Just a year after introducing the Arlo Pro, Netgear has refined the popular indoor/outdoor home security camera. The Arlo Pro 2 adds higher resolution, improved motion detection, and more flexible installation options to an already impressive list of features.
The Arlo Pro 2 features Full HD 1080p resolution, up from 720p, putting it on a par with other Netgear security cameras including the indoor Arlo Q and Arlo Baby nursery monitor. It also now includes AC power support in addition to its 2440mAh rechargeable battery.
The added power gained from plugging the camera in allows you to take advantage of video analytics-driven motion detection that offers greater range and is more accurate than the passive infrared (PIR) motion detection the camera uses on battery power. It also enables the camera’s new motion zone feature, which allows you to be alerted to movement only in specific areas, and a pre-buffer dubbed “look back” that saves three seconds of video footage prior to the activity that triggered motion detection.
If you opt to use the camera wire-free outdoors, Netgear is offering a new solar panel ($80) that it says can full charge the battery of either Arlo Pro model with a couple of days of sunlight.
The Arlo Pro 2 is offered in a starter kit with two cameras and a base station for $480. A four-camera bundle is available for $800, and additional individual cameras can be purchased for $220 each.
Like other Arlo cameras, the Pro 2 comes with Arlo’s Basic subscription, which stores video clips for seven days for up to five cameras and includes three months of limited support all for free. You can upgrade to the Premier plan for $10 per month or $100 a year and get 30 days of cloud storage for up to 10 cameras, or the Elite plan for $15 per month or $150 a year and get 60 days of storage for up to 15 cameras. Both paid plans include unlimited support.
Setup and usage
The setup process for the Pro 2 is exactly the same as its predecessor’s—you plug the base station into your router with the supplied ethernet cable, then press sync buttons on the base station and the camera in succession to pair them. You’ll know they’ve paired successfully when you see the live camera feed in the Arlo companion app.
As the Pro 2 retains the modular design of the original Pro, you can place it virtually anywhere—as-is on any tabletop surface, or on a wall or ceiling using either the magnetic or screw mount.
The Pro 2’s upgraded resolution delivers sharp images, even when using the 8x digital zoom. The night vision still suffers the same issue it did on the original Pro, though; it promises a range of 25 feet, but in practice, it only illuminates to about half that distance before falling off into shadow.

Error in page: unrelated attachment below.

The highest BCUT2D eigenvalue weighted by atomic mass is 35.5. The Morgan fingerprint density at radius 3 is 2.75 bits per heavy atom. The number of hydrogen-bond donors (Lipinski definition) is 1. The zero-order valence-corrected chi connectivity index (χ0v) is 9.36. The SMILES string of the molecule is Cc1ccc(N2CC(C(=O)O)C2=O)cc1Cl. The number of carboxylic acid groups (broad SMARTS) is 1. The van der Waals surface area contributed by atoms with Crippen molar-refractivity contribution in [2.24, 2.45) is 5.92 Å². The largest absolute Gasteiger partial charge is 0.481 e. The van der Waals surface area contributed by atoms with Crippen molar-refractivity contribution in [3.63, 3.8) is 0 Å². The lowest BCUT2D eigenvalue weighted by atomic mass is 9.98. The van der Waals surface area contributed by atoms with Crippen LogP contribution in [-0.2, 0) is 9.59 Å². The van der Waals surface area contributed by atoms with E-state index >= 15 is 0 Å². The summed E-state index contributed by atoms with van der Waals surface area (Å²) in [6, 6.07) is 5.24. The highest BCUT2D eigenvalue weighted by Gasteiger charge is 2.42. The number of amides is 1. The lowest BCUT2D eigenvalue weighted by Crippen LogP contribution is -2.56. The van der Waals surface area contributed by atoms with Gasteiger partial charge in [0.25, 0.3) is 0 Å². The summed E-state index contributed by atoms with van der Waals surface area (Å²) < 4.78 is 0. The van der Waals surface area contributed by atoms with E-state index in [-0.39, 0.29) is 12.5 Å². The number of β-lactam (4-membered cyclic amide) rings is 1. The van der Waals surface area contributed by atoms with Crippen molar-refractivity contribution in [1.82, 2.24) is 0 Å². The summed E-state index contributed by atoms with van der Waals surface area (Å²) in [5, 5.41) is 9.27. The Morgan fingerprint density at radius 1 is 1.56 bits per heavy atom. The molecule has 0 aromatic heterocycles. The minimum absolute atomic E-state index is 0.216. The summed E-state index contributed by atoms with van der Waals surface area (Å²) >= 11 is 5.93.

The new camera still offers four modes of operation, accessible from the live streaming screen. Armed is the default mode and will trigger the Pro 2 to record 10 seconds of video when motion is detected and alert you via push notification. These rules are modifiable, allowing you to make a range of customizations, such as adding audio detection or triggering the base station’s on-board siren when the camera detects movement. Detection sensitivities and video recording length are also adjustable.
The other three modes—Schedule, Geofencing, and Disarm—automatically arm the camera based on time or your location or turn off detection altogether. You can create your own modes, too, using in-app prompts and assigning them to specific cameras.
The new motion zone feature is a welcome addition to the Arlo app, as it helps fine-tune the accuracy of detection alerts. You can create up to three zones by placing a bounding box over the parts of the room you want to monitor, such as doors and windows. The camera will alert you only to activity in those areas and ignore it in others—so, for example, the front door opening would trigger a notification, but your cat jumping on the kitchen counter would not. The only downside is the camera must be plugged into a power outlet to enable this feature.
I used the Arlo Pro 2 with an Amazon Echo Show. The voice command options are fairly limited, though. You can ask Alexa to show or hide the camera's stream or to stop whatever you're doing and return to the Echo Show home screen. There are far more actions you can take with IFTTT, like having the camera turn on your Phillips Hue lights or call your phone when it detects motion.
Where the Arlo Pro marked a dramatic improvement of the original Arlo HD, The Arlo Pro 2 simply polishes what was already an exceptional camera. With Its unique indoor/outdoor flexibility and easy-to-use companion app now complemented by even better detection capabilities, the Arlo Pro 2 is heartily recommended for anyone looking for a do-it-yourself security solution.